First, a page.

By Carleen Reilly
The River Road neighborhood lawn signs say, “Building Community Together.” Living in a neighborhood that chooses to focus on building community feels good. ‘Community’ opens the possibility of accomplishing tasks large and small to make the whole neighborhood shine with pride. Our ‘River and Garden District’ offers many chances to work together, clearing invasive species along the river, planning for a neighborhood to serve future needs, or working to protect good air quality and clean water.
One problem that looms large in our neighborhood and across the broad metro area is how to meet the needs of a growing population of unsheltered people. The River Road neighborhood likes to think of ourselves as a welcoming community, but voices on social media tell us that we should be fearful of new people arriving in our neighborhood, whether they are moving into an apartment complex or seeking the simple shelter of a Conestoga hut.
How do we choose a welcoming attitude towards new people? For one thing, we must learn to set our fears aside and see the gifts new people bring with them. New neighbors often have enthusiasm for community projects. Current neighbors who have been in the trenches for a long time are tired. This injection of new energy often pushes a project over the goal line. New neighbors bring skills and knowledge that revitalize our energy stores and offer new ideas to improve our vision.
Iris Place, a new affordable housing project, will open this year on River Road, just north of our DariMart. We can choose to welcome our new neighbors or hold them at arms length. It is exciting to have this well-planned project underway. We are delighted to know that our new neighbors will be well cared for. Educational and social services will provide support as they raise children and learn to live in community.
Our neighbors put a great deal of thought into requesting energy efficiency, plenty of landscaping, and adjustment of building placement to minimize impacts on surrounding neighbors. This is a joint effort between the neighborhood, the City of Eugene, and St. Vincent de Paul. SVdP has a team of River Road neighbors who are kept up to date on the construction project and advise the construction team about neighbors’ desires and concerns. This team communicates with the River Road Community Organization about the status of the project.
Iris Place will have a community room open to the broader neighborhood and will provide a place for us to get acquainted with one another. We can start thinking, right now, about how we can integrate with one another. A few ideas come to mind.
Working together on tasks and holding socials are good for learning about one another. The Willamette River may be common ground that allows us to learn together: Walking tours along the river to observe wildlife, learning which paths access the river from River Road, locating public parks, and planning for clean up parties.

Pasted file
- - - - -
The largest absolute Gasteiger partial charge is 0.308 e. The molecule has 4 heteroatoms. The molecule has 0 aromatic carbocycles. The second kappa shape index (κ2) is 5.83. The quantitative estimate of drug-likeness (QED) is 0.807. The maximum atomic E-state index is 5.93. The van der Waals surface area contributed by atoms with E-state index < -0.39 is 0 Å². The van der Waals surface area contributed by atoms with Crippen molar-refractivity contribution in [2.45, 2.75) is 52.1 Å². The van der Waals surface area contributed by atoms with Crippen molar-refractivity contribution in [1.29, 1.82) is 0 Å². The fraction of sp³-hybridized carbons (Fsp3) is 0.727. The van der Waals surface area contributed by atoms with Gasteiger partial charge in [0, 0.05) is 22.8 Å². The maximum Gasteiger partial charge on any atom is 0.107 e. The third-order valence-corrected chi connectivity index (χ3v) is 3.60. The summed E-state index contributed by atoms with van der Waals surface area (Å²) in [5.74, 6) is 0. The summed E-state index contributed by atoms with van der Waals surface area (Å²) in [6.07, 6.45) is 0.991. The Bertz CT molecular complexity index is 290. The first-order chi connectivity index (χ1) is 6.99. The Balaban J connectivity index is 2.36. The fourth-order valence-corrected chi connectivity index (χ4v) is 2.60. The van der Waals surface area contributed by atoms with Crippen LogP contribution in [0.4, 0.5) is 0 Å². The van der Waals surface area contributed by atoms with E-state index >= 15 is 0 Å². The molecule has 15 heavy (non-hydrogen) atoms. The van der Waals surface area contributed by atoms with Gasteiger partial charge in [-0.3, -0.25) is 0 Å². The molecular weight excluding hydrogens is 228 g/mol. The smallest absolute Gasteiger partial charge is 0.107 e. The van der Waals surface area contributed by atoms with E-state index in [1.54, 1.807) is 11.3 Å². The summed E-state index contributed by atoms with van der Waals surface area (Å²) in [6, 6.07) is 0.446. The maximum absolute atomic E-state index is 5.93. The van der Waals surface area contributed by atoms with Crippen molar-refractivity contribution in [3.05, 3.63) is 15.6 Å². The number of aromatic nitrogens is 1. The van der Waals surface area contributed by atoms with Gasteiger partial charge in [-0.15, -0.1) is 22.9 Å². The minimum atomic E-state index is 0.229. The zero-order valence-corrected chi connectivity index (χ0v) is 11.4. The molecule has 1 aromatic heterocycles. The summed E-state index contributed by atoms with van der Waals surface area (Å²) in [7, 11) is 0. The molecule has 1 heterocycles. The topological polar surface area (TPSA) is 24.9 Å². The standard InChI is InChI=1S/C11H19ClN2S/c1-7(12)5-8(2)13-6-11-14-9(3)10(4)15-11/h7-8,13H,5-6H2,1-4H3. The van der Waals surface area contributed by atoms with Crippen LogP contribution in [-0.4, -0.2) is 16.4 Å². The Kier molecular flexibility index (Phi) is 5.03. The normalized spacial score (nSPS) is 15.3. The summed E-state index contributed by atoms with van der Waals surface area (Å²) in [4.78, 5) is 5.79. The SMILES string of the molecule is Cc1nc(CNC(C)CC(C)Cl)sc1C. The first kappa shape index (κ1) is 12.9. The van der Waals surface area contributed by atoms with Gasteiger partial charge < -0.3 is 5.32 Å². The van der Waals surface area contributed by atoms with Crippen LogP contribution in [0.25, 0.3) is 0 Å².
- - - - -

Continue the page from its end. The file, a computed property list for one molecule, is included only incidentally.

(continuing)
Another neighborhood held a welcoming celebration for residents and staff at a new affordable housing project. The project itself has pathways from one side of the neighborhood to a park on the other side. Regular social events, like ice cream socials, game nights, singalongs, and educational activities can knit a community together. Current affairs discussion groups, book clubs, children’s craft groups, sewing and quilting circles, fix-it cafes, and helping-hand events allow us to get acquainted in non-threatening situations. This brings to mind a childhood song: “The more we get together, the happier we’ll be.’ Building friendships rather than nursing separations will make everyone happier.
Let’s all choose a welcoming attitude and build a sense of community with one another. And once we are beyond the pandemic, we can live out our dreams together.
By the way, you, too, can obtain your River Road Community Organization lawn sign by going to the website and ordering one up. That would be a good start toward choosing a welcoming attitude.
Disclaimer: This article is my personal views and interpretation of community events and neighborhood planning efforts. I am not a Board member of RRCO (River Road Community Organization); SCRRIPT (Santa Clara-River Road Implementation Planning Team) has transitioned leadership to the Community Advisory Committee (CAC); and I have never been a City employee.
Carleen Reilly has lived in the neighborhood for over 40 years. She served on the RRCO board of directors from 2007-2013, and has been involved over the years with the Joint Strategy Team (JuST), the Santa Clara-River Road Outreach and Learning project (SCRROL), and the Santa Clara-River Road Implementation Planning Team (SCRRIPT)
She publishes a weekly e-newsletter called “River Road Community Resource Group Newsletter” that focuses on land use, transportation, parks and open spaces, economic development, and Community interests as they are related to our Neighborhood Planning activities in conjunction with the Santa Clara neighborhood. If you would like to subscribe you can contact Carleen at: carleenr |at| gmail dot com.